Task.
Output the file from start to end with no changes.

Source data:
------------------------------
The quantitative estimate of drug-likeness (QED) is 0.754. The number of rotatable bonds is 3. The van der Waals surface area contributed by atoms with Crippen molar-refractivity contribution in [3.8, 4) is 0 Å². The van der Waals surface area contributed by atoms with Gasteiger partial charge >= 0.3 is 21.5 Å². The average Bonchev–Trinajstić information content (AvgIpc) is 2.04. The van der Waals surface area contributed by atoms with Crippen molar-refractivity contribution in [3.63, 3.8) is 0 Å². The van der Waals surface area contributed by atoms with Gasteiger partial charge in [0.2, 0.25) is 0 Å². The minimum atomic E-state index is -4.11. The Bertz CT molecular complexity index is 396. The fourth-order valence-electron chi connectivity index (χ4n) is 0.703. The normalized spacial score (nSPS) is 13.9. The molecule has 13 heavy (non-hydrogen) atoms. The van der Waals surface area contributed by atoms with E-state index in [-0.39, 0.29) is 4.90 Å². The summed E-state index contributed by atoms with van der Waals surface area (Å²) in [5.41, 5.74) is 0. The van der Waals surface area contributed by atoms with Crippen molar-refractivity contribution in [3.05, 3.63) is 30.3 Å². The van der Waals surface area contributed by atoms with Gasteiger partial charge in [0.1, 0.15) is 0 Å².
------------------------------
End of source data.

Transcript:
The quantitative estimate of drug-likeness (QED) is 0.754. The number of rotatable bonds is 3. The van der Waals surface area contributed by atoms with Crippen molar-refractivity contribution in [3.8, 4) is 0 Å². The van der Waals surface area contributed by atoms with Gasteiger partial charge >= 0.3 is 21.5 Å². The average Bonchev–Trinajstić information content (AvgIpc) is 2.04. The van der Waals surface area contributed by atoms with Crippen molar-refractivity contribution in [3.63, 3.8) is 0 Å². The van der Waals surface area contributed by atoms with Gasteiger partial charge in [0.2, 0.25) is 0 Å². The minimum atomic E-state index is -4.11. The Bertz CT molecular complexity index is 396. The fourth-order valence-electron chi connectivity index (χ4n) is 0.703. The normalized spacial score (nSPS) is 13.9. The molecule has 13 heavy (non-hydrogen) atoms. The van der Waals surface area contributed by atoms with E-state index in [-0.39, 0.29) is 4.90 Å². The summed E-state index contributed by atoms with van der Waals surface area (Å²) in [5.41, 5.74) is 0. The van der Waals surface area contributed by atoms with Crippen molar-refractivity contribution in [3.05, 3.63) is 30.3 Å². The van der Waals surface area contributed by atoms with Gasteiger partial charge in [0.1, 0.15) is 0 Å².